November 6, 2023
In pathology, cells are described as plasmacytoid if they are round and if the nucleus (the part of the cell that holds the genetic material) is located to the side of the side. Pathologists often describe the location of the nucleus as eccentric or peripheral. These cells are described as plasmacytoid because they look like plasma cells – a type of immune cell responsible for producing antibodies. Pathologists often perform additional tests such as immunohistochemistry to determine if the cells are true plasma cells or if it is another type of cell that has changed to look like a plasma cell.
Plasmacytoid cells can be found in many different types of cancerous and non-cancerous human tumours. Pathologists use additional information including the location of the tumour, the other types of cells found with the plasmacytoid cells, the presence of mitotic figures (cells dividing to create new cells), the presence of invasion (whether the cells are spreading into surrounding tissue), and the results of special tests such as immunohistochemistry to help them decide if the cells are cancerous or not.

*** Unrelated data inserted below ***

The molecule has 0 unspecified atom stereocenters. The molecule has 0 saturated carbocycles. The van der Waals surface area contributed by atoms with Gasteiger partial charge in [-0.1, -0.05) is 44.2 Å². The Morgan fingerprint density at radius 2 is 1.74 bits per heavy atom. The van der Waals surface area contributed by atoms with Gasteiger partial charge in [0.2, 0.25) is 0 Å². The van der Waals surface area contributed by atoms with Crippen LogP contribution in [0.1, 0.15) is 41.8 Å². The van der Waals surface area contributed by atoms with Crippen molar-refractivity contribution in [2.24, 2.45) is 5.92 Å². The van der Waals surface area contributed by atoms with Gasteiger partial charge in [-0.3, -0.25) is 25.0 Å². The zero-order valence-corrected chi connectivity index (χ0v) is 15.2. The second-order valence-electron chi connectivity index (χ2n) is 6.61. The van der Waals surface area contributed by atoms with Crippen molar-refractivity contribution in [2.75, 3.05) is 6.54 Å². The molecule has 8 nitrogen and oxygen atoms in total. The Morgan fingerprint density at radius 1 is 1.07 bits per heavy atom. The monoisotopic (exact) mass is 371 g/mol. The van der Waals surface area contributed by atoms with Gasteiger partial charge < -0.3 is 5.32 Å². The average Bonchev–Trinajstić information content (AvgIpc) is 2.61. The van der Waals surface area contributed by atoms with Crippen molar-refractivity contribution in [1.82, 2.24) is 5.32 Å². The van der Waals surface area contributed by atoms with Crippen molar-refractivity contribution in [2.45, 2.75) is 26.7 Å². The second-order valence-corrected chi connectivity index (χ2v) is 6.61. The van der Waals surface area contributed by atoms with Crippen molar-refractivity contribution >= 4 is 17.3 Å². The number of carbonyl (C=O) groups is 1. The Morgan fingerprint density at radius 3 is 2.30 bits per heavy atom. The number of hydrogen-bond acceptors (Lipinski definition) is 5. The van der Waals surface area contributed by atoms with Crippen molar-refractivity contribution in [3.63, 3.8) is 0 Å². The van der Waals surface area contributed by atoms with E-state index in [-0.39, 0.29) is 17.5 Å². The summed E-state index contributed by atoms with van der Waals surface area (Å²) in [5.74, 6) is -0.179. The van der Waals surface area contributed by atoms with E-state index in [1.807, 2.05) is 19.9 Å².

A cancerous tumour is described as a plasmacytoid variant if it contains large numbers of plasmacytoid cells – that is cells that look like plasma cells. Several different types of human cancers have a plasmacytoid variant and these cancers tend to behave in a more aggressive manner than other variants of the same type of cancer. For example, the plasmacytoid variant of urothelial carcinoma (a type of bladder cancer) is more likely to grow deeper into the bladder and spread to other parts of the body compared to urothelial carcinoma without these cells.
This article was written by doctors to help you read and understand your pathology report. Contact us if you have questions about this article or your pathology report. For a complete introduction to your pathology report, read this article.